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Abstract Title: Pilot Testing Dichotomous Classification Questions for Assessing Student Reasoning
Abstract: Student reasoning remains an important research topic in physics education.  To study reasoning in a simple context we pilot tested short, dichotomous classification questions.   These questions present students with a physical situation and ask for classification as possible or impossible, followed by a logical justification and several Likert scale self-assessments.   The questions require reasoning, but can be figured out with one key idea, and one or two logical steps. We developed 16 questions and tested them in clinical interviews with 22 undergraduate students who have studied algebra-based or calculus-based physics through electricity and magnetism.   Using qualitative and quantitative analysis we seek evidence that these questions can help identify differences in reasoning with physics ideas along with strategies for using the questions to produce testable hypotheses about how subtle differences in questions can impact student reasoning.  This testing allows us to produce a useful tool for studying reasoning in physics education.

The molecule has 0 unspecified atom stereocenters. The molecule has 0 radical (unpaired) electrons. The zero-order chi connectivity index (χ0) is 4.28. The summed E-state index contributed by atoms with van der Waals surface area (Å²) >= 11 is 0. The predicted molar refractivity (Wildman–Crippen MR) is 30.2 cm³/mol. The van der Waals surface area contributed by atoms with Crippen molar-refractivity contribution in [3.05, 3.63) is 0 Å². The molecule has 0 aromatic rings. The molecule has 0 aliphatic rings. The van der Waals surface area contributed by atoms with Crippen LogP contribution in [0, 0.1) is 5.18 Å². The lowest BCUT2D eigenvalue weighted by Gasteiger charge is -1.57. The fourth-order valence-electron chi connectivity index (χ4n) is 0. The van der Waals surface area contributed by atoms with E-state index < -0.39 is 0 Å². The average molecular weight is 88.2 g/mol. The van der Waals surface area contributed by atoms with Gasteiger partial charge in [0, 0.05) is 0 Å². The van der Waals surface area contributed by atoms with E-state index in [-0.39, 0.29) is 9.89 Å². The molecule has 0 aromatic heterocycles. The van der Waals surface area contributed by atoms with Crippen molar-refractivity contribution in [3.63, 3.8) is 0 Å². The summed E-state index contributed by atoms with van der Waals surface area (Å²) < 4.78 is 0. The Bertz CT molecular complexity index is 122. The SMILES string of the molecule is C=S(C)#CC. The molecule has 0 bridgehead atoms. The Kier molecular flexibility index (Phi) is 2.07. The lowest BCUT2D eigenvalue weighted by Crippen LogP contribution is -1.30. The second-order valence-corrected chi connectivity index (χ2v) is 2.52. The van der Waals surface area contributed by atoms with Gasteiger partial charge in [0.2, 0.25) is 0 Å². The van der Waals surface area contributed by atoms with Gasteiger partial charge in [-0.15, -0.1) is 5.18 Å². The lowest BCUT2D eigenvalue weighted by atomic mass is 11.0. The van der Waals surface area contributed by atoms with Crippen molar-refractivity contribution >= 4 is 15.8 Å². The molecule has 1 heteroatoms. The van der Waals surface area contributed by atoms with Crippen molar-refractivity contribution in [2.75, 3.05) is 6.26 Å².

Abstract Type: Contributed Poster Presentation

Author/Organizer Information

Primary Contact: Christopher M. Nakamura
Saginaw Valley State University
7400 Bay Road
University Center, MI 48710
Phone: (989)964-4134
and Co-Presenter(s)
Meagan A. Donnelly, Rajani Muraleedharan, Marie Cassar

Contributed Poster

Contributed Poster: Download the Contributed Poster